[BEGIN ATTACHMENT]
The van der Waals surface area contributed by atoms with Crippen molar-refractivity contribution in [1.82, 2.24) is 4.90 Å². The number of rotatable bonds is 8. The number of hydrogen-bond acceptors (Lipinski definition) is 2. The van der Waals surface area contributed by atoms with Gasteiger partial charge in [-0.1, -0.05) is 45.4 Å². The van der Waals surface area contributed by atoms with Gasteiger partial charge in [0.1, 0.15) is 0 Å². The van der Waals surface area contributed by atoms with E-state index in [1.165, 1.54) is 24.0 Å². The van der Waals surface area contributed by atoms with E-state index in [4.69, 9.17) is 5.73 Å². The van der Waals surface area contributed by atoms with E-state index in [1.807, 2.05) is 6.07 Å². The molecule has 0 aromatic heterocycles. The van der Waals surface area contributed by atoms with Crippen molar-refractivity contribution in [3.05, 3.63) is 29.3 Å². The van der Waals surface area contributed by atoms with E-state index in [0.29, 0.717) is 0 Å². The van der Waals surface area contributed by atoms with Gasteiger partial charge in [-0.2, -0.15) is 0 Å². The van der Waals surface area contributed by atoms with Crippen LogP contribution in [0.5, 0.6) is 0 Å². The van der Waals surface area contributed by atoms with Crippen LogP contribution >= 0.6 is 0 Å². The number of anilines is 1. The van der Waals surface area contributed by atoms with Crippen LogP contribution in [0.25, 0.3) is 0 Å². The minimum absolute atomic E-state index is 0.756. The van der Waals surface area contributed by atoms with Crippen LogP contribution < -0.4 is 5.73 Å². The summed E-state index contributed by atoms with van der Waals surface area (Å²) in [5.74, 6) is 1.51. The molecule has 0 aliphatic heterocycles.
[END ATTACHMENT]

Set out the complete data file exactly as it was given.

The van der Waals surface area contributed by atoms with Crippen molar-refractivity contribution in [1.82, 2.24) is 4.90 Å². The number of rotatable bonds is 8. The number of hydrogen-bond acceptors (Lipinski definition) is 2. The van der Waals surface area contributed by atoms with Gasteiger partial charge in [-0.1, -0.05) is 45.4 Å². The van der Waals surface area contributed by atoms with Gasteiger partial charge in [0.1, 0.15) is 0 Å². The van der Waals surface area contributed by atoms with E-state index in [1.165, 1.54) is 24.0 Å². The van der Waals surface area contributed by atoms with E-state index in [4.69, 9.17) is 5.73 Å². The van der Waals surface area contributed by atoms with E-state index in [1.807, 2.05) is 6.07 Å². The molecule has 0 aromatic heterocycles. The van der Waals surface area contributed by atoms with Crippen molar-refractivity contribution in [3.05, 3.63) is 29.3 Å². The van der Waals surface area contributed by atoms with E-state index in [0.29, 0.717) is 0 Å². The van der Waals surface area contributed by atoms with Gasteiger partial charge in [-0.2, -0.15) is 0 Å². The van der Waals surface area contributed by atoms with Crippen LogP contribution in [0.5, 0.6) is 0 Å². The van der Waals surface area contributed by atoms with Crippen LogP contribution >= 0.6 is 0 Å². The number of anilines is 1. The van der Waals surface area contributed by atoms with Crippen LogP contribution in [0.25, 0.3) is 0 Å². The minimum absolute atomic E-state index is 0.756. The van der Waals surface area contributed by atoms with Crippen LogP contribution < -0.4 is 5.73 Å². The summed E-state index contributed by atoms with van der Waals surface area (Å²) in [5.74, 6) is 1.51. The molecule has 0 aliphatic heterocycles.